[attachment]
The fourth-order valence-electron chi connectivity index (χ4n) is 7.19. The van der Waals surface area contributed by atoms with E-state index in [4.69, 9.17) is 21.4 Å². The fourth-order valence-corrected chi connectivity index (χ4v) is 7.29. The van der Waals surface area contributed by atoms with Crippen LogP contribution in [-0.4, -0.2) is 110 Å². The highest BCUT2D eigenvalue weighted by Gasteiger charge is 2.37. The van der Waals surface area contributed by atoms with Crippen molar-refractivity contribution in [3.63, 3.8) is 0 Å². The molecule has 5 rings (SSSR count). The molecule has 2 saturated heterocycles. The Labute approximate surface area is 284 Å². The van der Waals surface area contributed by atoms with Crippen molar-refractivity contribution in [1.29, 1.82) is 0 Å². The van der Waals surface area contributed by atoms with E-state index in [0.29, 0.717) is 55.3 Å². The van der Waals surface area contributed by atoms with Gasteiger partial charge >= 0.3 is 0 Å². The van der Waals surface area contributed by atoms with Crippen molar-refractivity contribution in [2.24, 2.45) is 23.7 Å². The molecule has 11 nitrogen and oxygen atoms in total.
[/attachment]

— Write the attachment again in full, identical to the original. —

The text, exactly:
The fourth-order valence-electron chi connectivity index (χ4n) is 7.19. The van der Waals surface area contributed by atoms with E-state index in [4.69, 9.17) is 21.4 Å². The fourth-order valence-corrected chi connectivity index (χ4v) is 7.29. The van der Waals surface area contributed by atoms with Crippen LogP contribution in [-0.4, -0.2) is 110 Å². The highest BCUT2D eigenvalue weighted by Gasteiger charge is 2.37. The van der Waals surface area contributed by atoms with Crippen molar-refractivity contribution in [3.63, 3.8) is 0 Å². The molecule has 5 rings (SSSR count). The molecule has 2 saturated heterocycles. The Labute approximate surface area is 284 Å². The van der Waals surface area contributed by atoms with Crippen molar-refractivity contribution in [1.29, 1.82) is 0 Å². The van der Waals surface area contributed by atoms with E-state index in [0.29, 0.717) is 55.3 Å². The van der Waals surface area contributed by atoms with Gasteiger partial charge >= 0.3 is 0 Å². The van der Waals surface area contributed by atoms with Crippen molar-refractivity contribution in [2.24, 2.45) is 23.7 Å². The molecule has 11 nitrogen and oxygen atoms in total.